Auslan video is coming soon.
Need help in searching for jobs?
Need help in applying for jobs?
Need help in preparing for job interviews?
Need to know what support you can have in the workplace?
This page has lots of resources for you to get started.
If you need more support in this area, go to Job Support page.
If you need more help, you can contact any of the mentors here.
Applying for Jobs
A cover letter is one page to introduce yourself to potential employers.
Youth Central have good examples for students to use from Year 10 to finishing TAFE or university:
A resume is a formal document that lists all your skills, education and work experience.
Resume is also called Curriculum Vitae or CV. This helps employers see if you can do the job that you have applied for. Youth Central have good examples for students to use from Year 10 to finishing TAFE or university:
Referees and their contact details can be included in your CV to vouch for your skills and experience for the job you are applying for.
You must always ask the referees first for their permission to vouch for you in your job applications and tell them which jobs you are applying for.
Click here to see tips about referees.
Key Selection Criteria is a list of questions of how you can meet the job requirements.
Many job opportunities require people to answer all questions on the Key Selection Criteria by giving examples of your skills and experience.
Ensure that you have all the items ready:
- Book interpreters for the job interview
- Your work clothes
- Your personal items: wallet, phone, keys,
- Bring your myki if travelling on public transport
- Change your phone to silent to avoid interruptions during the interview
- Your cover letter, resume and key selection criteria printed and in a display folder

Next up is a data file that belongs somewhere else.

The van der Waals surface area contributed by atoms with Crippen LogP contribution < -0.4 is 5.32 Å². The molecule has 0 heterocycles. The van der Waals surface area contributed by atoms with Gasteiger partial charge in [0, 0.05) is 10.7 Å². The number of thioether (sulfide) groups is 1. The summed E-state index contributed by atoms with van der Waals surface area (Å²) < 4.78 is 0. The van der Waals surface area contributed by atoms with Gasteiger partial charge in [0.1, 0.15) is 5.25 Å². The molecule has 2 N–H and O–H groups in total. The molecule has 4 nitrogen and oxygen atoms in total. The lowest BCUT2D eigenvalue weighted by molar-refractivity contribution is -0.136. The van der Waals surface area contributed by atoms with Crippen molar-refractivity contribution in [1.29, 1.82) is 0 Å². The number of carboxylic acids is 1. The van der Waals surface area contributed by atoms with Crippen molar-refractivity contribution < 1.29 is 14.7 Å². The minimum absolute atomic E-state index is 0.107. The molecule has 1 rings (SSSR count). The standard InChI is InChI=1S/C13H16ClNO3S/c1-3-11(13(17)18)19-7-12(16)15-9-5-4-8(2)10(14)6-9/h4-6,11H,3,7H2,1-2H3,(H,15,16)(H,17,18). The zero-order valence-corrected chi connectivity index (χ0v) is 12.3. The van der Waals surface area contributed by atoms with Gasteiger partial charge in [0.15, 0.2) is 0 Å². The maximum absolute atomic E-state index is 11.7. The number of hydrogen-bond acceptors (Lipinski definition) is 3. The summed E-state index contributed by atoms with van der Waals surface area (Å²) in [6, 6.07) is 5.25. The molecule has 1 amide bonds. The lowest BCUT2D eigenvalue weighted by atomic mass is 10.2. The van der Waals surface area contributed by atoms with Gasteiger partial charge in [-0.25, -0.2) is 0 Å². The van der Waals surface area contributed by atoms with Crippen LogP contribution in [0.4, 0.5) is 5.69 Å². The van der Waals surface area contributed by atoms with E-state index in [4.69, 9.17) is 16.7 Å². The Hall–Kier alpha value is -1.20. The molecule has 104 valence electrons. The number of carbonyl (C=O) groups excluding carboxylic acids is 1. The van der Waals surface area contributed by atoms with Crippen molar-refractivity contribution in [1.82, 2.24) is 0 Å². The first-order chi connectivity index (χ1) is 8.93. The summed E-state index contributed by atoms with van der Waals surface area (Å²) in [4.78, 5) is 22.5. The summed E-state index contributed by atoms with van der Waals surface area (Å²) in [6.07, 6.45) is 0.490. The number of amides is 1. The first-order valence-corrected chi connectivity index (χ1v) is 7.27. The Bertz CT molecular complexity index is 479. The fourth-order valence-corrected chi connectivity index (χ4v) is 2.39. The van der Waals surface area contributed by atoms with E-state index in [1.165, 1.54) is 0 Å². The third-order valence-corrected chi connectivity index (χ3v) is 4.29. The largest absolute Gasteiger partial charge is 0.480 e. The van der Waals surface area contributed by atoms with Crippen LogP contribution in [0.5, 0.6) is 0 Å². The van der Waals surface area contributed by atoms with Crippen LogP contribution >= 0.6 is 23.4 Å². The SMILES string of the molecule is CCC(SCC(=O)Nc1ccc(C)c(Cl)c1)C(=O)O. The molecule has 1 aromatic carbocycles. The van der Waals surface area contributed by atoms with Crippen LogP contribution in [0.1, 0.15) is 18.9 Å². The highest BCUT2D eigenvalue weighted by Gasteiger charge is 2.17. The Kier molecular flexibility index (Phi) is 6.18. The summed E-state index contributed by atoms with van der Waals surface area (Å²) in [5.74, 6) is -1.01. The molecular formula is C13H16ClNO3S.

- Change batteries for your hearing aid or cochlear implant
- Work out how long it will take you to travel to location for the interview, ensure you are 15 minutes early
- Sleep early and wake up early!
Here are some resources to help you prepare answers for the job interview:
Employment Assistance Fund (EAF) is a financial scheme from the Australian Government to support people with disabilities in finding jobs and continuing employment.
EAF provides $6000 every year to cover any additional costs to provide you equal access to your workplace. The workplace pays first, then the Australian Government will re-imburse the amount in full. The limit of $6000 for any costs for one year will re-new every year.
EAF provides funds to cover:
- Provide Auslan interpreters for your job interviews
- Modifications in the workplace
– Auslan interpreters and/or live captioning for team meetings, conferences, video calls, training or professional development
– Cover the cost of CapTel (Captioned Telephone for $55 per year)
– Hearing loops/FM system/Microphone
– Deaf Smoke Alarm
– iPad for FaceTime and Skype calls
Click here to go to the JobAccess website for full information about EAF.
You can find other useful information about reasonable adjustments, disclosure of disability, disability employment case studies, tools and checklists. Click here to learn more about other support.
Some employers may find there are barriers for you in the workplace. Here are some suggestions to include in your answers for the job interview:
- You can answer all emails while another work colleague answers all telephone calls
- You can also respond to phone calls via National Relay Service
- If you can speak, you can also respond to phone calls via CapTel (Captioned Telephone for $55 per year which can be covered by EAF)
- You can effectively communicate with your work colleagues via instant messaging system, email, SMS or via writing
- For team meetings, you can organise and book live captioning or interpreters (in person interpreting or via Video Relay Interpreter (VRI)). The workplace pays and then the Australian Government pays back the cost up to $6000 from EAF.
- EAF also can cover the cost of Basic Auslan and Deaf Awareness Training for all staff
- and many more!
Have more suggestions to include here? Then type your ideas and suggestions in the below comment form!
Good and bad job interviews
SensWide Employment has two Auslan videos to show what is the good and bad in job interviews.
In the workplace
Organise your EAF
Money Smart – Tax File Number, payslip, superannuation
Pay and contract negotiation for women: know your value
Here are also some ideas of how to make your workplace more Deaf-friendly.
Losing your job
There may be many reasons that caused you to lose your job or have been made redundant. This can affect your finance, health and relationships. Here are some links to help you get back on your feet:
Money Smart – Losing Your Job
Money Smart – Redundancy
Money Smart – Financial counselling
Do you have a question? Or do you want to improve this page? Send us a message!
Do you have a question?
Or do you want to improve this page?
Send us a message!